adjective, emp·ti·er, emp·ti·est.
verb (used with object), emp·tied, emp·ty·ing.
verb (used without object), emp·tied, emp·ty·ing.
noun, plural emp·ties.
- empson, william,
- empty calorie,
- empty calories,
- empty cow,
- empty morph,
- empty nest
Origin of empty
Examples from the Web for emptiness
Netherland, published in 2008, attempted to capture a feeling of emptiness in the West after the catastrophic events of 9/11.Joseph O'Neill's 'The Dog' Has a Dystopian Dubai as Modernity's Stand-In|J.P. O’Malley|September 8, 2014|DAILY BEAST
When I contemplate God among the dead I find only emptiness and silence.
Now I think that many are beginning to experience the rawness of the trauma, emptiness, and loss.
“I walk around with an emptiness that no one or anything has been able to fill,” she wrote.34 Years Later, Gunshots Still Echo From a Senseless Killing|Michael Daly|March 11, 2013|DAILY BEAST
Of a Sunday, Wall-street is deserted as Petra; and every night of every day it is an emptiness.
He'd come to supper of a Sunday and eat enormous; though never did we get anything in return but emptiness and silence.The Torch and Other Tales|Eden Phillpotts
The perusal of the first part left a feeling of emptiness and despair behind it.The Growth of a Soul|August Strindberg
And even when the work was done, the emptiness of the honor did not convince the Judge that this is not a material world.In the Heart of a Fool|William Allen White
O Sariputra, he said, form here is emptiness, and emptiness indeed is form.Evolution Of The Japanese, Social And Psychic|Sidney L. Gulick
The houses had no wakefulness, they were but seen to stand, and the light was a revelation of emptiness.The Short Works of George Meredith|George Meredith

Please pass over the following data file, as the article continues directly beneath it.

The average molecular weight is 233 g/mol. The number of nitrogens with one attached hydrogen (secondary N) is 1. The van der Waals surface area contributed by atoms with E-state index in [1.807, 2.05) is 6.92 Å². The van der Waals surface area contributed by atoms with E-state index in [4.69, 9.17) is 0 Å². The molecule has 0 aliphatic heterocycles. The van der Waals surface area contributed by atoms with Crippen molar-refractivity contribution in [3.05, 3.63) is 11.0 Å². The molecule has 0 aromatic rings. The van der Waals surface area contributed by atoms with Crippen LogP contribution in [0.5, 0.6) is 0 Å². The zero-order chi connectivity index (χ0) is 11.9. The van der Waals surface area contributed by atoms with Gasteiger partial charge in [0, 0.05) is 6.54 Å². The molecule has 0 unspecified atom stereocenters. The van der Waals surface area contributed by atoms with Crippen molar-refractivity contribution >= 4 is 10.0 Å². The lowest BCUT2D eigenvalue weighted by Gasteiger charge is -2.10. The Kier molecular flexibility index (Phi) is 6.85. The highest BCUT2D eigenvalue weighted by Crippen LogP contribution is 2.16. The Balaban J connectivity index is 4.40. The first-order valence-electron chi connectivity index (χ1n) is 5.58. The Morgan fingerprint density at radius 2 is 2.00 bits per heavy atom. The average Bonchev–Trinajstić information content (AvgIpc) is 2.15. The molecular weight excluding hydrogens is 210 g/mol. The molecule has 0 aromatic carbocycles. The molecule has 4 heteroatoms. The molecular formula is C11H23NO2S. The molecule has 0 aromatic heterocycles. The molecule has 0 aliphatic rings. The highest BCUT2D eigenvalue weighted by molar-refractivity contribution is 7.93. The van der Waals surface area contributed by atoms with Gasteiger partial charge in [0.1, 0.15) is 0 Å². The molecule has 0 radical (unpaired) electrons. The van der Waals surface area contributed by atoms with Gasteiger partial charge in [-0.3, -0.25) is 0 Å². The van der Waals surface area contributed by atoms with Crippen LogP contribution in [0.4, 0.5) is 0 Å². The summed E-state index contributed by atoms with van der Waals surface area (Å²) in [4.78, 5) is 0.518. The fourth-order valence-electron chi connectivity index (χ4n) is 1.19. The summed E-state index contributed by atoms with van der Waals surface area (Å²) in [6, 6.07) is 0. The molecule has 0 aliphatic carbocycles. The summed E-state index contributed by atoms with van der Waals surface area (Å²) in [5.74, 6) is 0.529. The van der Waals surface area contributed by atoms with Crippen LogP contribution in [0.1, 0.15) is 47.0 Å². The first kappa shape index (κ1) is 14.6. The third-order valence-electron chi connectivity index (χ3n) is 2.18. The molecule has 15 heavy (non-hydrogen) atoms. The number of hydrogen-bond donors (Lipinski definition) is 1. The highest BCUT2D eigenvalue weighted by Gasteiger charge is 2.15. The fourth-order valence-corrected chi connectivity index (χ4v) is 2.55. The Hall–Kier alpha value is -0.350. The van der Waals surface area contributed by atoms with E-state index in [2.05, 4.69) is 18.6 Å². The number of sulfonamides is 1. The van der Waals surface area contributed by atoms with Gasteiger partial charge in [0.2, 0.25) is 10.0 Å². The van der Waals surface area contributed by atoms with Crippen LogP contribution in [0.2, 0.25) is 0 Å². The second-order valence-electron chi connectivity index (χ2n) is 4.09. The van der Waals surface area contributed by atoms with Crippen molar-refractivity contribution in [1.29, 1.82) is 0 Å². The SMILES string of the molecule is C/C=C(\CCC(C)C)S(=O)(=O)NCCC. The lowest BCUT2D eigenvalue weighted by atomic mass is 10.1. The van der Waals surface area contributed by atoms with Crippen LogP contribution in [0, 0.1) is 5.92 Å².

adjective -tier or -tiest
verb -ties, -tying or -tied
noun plural -ties
Word Origin for empty
c.1200, from Old English æmettig "at leisure, not occupied, unmarried," from æmetta "leisure," from æ "not" + -metta, from motan "to have" (see might (n.)). The -p- is a euphonic insertion.
Sense evolution from "at leisure" to "empty" is paralleled in several languages, e.g. Modern Greek adeios "empty," originally "freedom from fear," from deios "fear." "The adj. adeios must have been applied first to persons who enjoyed freedom from duties, leisure, and so were unoccupied, whence it was extended to objects that were unoccupied" [Buck].
The adjective also yielded a verb (1520s), replacing Middle English empten, from Old English geæmtigian. Related: Emptied; emptying. Figurative sense of empty-nester first attested 1987. Empty-handed attested from 1610s.
In addition to the idioms beginning with empty
- empty calories
- empty nest
- empty suit
- glass is half full (half empty)
- running on empty